CryptoLocker is a Trojan that encrypts files on an affected system. It first appeared on the Internet in 2013 and was targeted at Windows-based platforms. Once downloaded and activated, it looks for certain file types to encrypt using RSA public key cryptography.
How did this happen?
CryptoLocker usually spreads through a botnet or by way of compromised email attachments. This is usually triggered once an email attachment is opened.
Our technicians got an immediate alert and acted straight away as per our usual processes.
Elements of the platform closed down automatically and we were alerted it was a Crypto virus instance.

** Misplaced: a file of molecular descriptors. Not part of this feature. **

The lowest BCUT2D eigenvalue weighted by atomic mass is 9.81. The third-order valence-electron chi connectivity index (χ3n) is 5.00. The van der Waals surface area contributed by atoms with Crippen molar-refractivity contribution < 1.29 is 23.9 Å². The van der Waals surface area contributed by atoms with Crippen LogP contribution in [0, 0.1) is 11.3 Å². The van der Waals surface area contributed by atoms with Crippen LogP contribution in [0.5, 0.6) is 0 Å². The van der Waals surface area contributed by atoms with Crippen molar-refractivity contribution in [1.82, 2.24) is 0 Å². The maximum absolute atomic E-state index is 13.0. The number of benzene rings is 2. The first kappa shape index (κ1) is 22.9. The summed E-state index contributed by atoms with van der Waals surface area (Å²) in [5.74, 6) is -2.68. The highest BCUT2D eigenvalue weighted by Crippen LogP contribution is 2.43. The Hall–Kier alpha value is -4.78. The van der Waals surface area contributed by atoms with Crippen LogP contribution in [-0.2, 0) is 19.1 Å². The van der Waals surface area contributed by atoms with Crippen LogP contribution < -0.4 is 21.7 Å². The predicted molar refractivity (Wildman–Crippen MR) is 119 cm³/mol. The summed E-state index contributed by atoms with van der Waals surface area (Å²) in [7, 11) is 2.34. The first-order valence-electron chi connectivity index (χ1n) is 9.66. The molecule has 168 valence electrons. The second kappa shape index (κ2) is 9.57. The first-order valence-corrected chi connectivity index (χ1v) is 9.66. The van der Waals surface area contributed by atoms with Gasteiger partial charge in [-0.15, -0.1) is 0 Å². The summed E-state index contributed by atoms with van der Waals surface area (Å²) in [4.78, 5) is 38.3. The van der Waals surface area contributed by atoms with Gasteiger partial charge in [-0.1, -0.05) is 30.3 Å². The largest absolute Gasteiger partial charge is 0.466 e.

All access to email and OWA was automatically suspended to stop the spread of the virus to users as designed. This version of Crypto locker (Ryuk Ransomware) works very quickly and some files were affected in the short time between activation and shut down.
Our status page was updated immediately to show customers that email access was closed down and to advise of the DR links.
With the very nature of crypto we needed to deny access to areas of the platforms, so we could clean and restore the data and services throughout to maintain full security.
The whole system was up and running by Monday morning by 3.30am. Scanning was continuous and you may have noticed the platform was running slower than usual. These scans discovered HTML files that should have not have been there. These are not viruses.
Upon discovering these HTML files, and following a risk assessment, we decided to remove all data that contained these files.
Therefore, below are some recommendations on how to avoid malware: